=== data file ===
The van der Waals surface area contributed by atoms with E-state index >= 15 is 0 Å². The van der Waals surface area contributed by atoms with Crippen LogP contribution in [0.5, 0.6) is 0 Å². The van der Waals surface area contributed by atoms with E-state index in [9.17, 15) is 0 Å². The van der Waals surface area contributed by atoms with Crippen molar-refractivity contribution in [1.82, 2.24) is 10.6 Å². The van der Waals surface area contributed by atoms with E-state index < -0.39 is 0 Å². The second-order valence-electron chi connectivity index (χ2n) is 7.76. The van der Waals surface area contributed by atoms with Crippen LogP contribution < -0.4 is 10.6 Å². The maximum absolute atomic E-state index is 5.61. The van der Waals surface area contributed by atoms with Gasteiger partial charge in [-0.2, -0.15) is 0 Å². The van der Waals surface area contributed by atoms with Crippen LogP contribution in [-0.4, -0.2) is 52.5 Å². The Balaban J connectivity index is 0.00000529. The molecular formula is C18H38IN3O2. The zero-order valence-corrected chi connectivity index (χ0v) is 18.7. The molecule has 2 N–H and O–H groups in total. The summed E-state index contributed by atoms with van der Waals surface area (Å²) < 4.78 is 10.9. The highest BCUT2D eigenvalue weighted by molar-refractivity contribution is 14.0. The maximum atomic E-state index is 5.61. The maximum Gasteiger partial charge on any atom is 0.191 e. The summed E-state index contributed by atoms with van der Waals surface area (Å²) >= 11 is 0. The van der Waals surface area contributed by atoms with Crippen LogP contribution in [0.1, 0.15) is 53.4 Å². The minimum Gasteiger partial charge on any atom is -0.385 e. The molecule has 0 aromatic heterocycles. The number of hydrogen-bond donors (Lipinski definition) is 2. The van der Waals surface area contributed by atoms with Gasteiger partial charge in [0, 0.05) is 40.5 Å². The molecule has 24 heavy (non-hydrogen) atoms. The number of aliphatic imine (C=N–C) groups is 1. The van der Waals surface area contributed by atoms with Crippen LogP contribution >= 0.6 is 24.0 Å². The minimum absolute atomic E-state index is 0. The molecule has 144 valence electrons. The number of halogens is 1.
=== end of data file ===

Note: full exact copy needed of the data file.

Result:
The van der Waals surface area contributed by atoms with E-state index >= 15 is 0 Å². The van der Waals surface area contributed by atoms with Crippen LogP contribution in [0.5, 0.6) is 0 Å². The van der Waals surface area contributed by atoms with E-state index in [9.17, 15) is 0 Å². The van der Waals surface area contributed by atoms with Crippen molar-refractivity contribution in [1.82, 2.24) is 10.6 Å². The van der Waals surface area contributed by atoms with E-state index < -0.39 is 0 Å². The second-order valence-electron chi connectivity index (χ2n) is 7.76. The van der Waals surface area contributed by atoms with Crippen LogP contribution < -0.4 is 10.6 Å². The maximum absolute atomic E-state index is 5.61. The van der Waals surface area contributed by atoms with Gasteiger partial charge in [-0.2, -0.15) is 0 Å². The van der Waals surface area contributed by atoms with Crippen LogP contribution in [-0.4, -0.2) is 52.5 Å². The Balaban J connectivity index is 0.00000529. The molecular formula is C18H38IN3O2. The zero-order valence-corrected chi connectivity index (χ0v) is 18.7. The molecule has 2 N–H and O–H groups in total. The summed E-state index contributed by atoms with van der Waals surface area (Å²) < 4.78 is 10.9. The highest BCUT2D eigenvalue weighted by molar-refractivity contribution is 14.0. The maximum atomic E-state index is 5.61. The maximum Gasteiger partial charge on any atom is 0.191 e. The summed E-state index contributed by atoms with van der Waals surface area (Å²) >= 11 is 0. The van der Waals surface area contributed by atoms with Crippen LogP contribution in [0.1, 0.15) is 53.4 Å². The minimum Gasteiger partial charge on any atom is -0.385 e. The molecule has 0 aromatic heterocycles. The number of hydrogen-bond donors (Lipinski definition) is 2. The van der Waals surface area contributed by atoms with Gasteiger partial charge in [0, 0.05) is 40.5 Å². The molecule has 24 heavy (non-hydrogen) atoms. The number of aliphatic imine (C=N–C) groups is 1. The van der Waals surface area contributed by atoms with Crippen LogP contribution >= 0.6 is 24.0 Å². The minimum absolute atomic E-state index is 0. The molecule has 144 valence electrons. The number of halogens is 1.